Jun 15, 2007

Resourcefulness in Children .... and Wallace

Fr. John Fullerton, District Superior of the Society of Saint Pius X, writes that assigned chores and hobbies are necessary to develop resourcefulness in children. He adds that creative and educational hobbies are endangered by TV, video games, and surfing the web.

The story of a very resourceful young student was told to me recently by a 91-year old woman. She described her days in the southwestern desert where she and her family tried to eke out a living on a farm when it was expected the crop would fail two out of every three years. Loans from the bank allowed farmers to survive in the off-years.

Thirteen-year old Wallace, a sixth grader, was a fellow student in the consolidated school of the early 1920's. Wallace's father was a farmer who had bid successfully with the school district to provide a canvas covered truck to transport the children the long distances to and from the school. Interestingly, the farmer always made his young son, Wallace, drive the "school bus".

One day, the bus left school and went about a mile and a half before it ran out of gas. Wallace had to walk back to get gas and carry it in a can to the bus. The other kids shivered on the wood benches under the tarp-covered truck until Wallace returned, filled the gas tank, and drove the students the rest of the way home.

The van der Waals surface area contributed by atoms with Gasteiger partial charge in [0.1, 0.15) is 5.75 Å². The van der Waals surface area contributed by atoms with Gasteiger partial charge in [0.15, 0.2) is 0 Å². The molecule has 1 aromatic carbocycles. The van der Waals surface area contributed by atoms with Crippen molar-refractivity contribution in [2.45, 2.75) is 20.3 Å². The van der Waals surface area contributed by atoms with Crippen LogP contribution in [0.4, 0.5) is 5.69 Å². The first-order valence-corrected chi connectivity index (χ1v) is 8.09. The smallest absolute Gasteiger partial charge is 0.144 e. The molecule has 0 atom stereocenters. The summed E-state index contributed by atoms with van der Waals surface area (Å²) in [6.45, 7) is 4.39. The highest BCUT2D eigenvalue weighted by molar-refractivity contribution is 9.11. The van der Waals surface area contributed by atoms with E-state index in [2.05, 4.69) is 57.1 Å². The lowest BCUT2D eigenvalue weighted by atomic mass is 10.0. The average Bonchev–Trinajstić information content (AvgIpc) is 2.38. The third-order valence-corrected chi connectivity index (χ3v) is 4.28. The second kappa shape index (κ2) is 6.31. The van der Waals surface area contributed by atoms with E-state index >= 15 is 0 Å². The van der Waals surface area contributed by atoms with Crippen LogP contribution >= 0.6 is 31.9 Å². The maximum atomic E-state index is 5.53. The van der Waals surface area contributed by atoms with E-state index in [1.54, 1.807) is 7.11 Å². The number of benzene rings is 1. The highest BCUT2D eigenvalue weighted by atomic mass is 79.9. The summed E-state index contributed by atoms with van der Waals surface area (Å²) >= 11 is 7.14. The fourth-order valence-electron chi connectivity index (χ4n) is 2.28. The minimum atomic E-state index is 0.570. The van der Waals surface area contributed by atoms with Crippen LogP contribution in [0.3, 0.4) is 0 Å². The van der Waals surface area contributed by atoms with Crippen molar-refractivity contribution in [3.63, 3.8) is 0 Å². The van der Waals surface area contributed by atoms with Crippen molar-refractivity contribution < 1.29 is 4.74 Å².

Wallace had to be especially resourceful the day when the bus broke down. While he and a couple of other boys repaired the truck, the late autumn weather was delightful and the girls decided to walk home with the full moon rising on the eastern horizon. In about an hour, Wallace and the boys were good enough mechanics to get the bus running again to pick up the girls and drive them the rest of the way home.

Can you imagine this example of youthful responsibility and ingenuity happening today? Resourcefulness in children seems to be limited to family environments where a lot of children (or grossly defective parents) require the children to take care of themselves and their siblings. Maybe, just maybe, some of these children will be as responsible and resourceful as Wallace Lockmiller.

Missale Romanum

Did you know that a 16.5 MB pdf file of the Missale Romanum is available here? You won't be able to print it, but you can see and search it. Compliments to the German site kath.net and its community forums for this information.

The latest news on the coming Motu Proprio again is found at Rorate Coeli.

A Long Remembered Lesson About Envy

When I was ten years old I was very sick with pneumonia. The doctor arrived at our house and brought penicillin, a new drug at the time. When I saw the needle, I freaked out and it took three grown people to hold me down while I was given an injection. Naturally, I became immediately better, but the doctor also prescribed continuing doses of oral penicillin that tasted terrible. Being a rather difficult child, I clenched my teeth and refused to take it.